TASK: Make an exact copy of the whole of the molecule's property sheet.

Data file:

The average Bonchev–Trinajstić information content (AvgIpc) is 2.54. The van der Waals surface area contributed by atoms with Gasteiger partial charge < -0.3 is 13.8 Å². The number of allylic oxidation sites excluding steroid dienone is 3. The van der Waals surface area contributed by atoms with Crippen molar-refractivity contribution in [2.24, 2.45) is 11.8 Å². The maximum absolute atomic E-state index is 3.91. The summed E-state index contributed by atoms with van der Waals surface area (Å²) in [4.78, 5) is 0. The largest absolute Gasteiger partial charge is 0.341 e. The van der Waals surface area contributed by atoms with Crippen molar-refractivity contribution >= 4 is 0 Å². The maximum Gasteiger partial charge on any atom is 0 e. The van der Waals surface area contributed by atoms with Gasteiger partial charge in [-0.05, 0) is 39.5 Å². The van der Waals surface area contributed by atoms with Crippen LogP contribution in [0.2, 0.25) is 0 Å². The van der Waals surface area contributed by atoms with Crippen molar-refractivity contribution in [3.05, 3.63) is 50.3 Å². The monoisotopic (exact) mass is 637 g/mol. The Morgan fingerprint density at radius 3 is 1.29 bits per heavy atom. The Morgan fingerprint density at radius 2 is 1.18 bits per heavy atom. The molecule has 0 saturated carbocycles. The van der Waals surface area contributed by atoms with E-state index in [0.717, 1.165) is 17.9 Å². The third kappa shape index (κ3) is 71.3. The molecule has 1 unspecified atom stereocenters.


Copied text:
The average Bonchev–Trinajstić information content (AvgIpc) is 2.54. The van der Waals surface area contributed by atoms with Gasteiger partial charge < -0.3 is 13.8 Å². The number of allylic oxidation sites excluding steroid dienone is 3. The van der Waals surface area contributed by atoms with Crippen molar-refractivity contribution in [2.24, 2.45) is 11.8 Å². The maximum absolute atomic E-state index is 3.91. The summed E-state index contributed by atoms with van der Waals surface area (Å²) in [4.78, 5) is 0. The largest absolute Gasteiger partial charge is 0.341 e. The van der Waals surface area contributed by atoms with Crippen molar-refractivity contribution >= 4 is 0 Å². The maximum Gasteiger partial charge on any atom is 0 e. The van der Waals surface area contributed by atoms with Gasteiger partial charge in [-0.05, 0) is 39.5 Å². The van der Waals surface area contributed by atoms with Crippen LogP contribution in [0.2, 0.25) is 0 Å². The van der Waals surface area contributed by atoms with Crippen molar-refractivity contribution in [3.05, 3.63) is 50.3 Å². The monoisotopic (exact) mass is 637 g/mol. The Morgan fingerprint density at radius 3 is 1.29 bits per heavy atom. The Morgan fingerprint density at radius 2 is 1.18 bits per heavy atom. The molecule has 0 saturated carbocycles. The van der Waals surface area contributed by atoms with E-state index in [0.717, 1.165) is 17.9 Å². The third kappa shape index (κ3) is 71.3. The molecule has 1 unspecified atom stereocenters.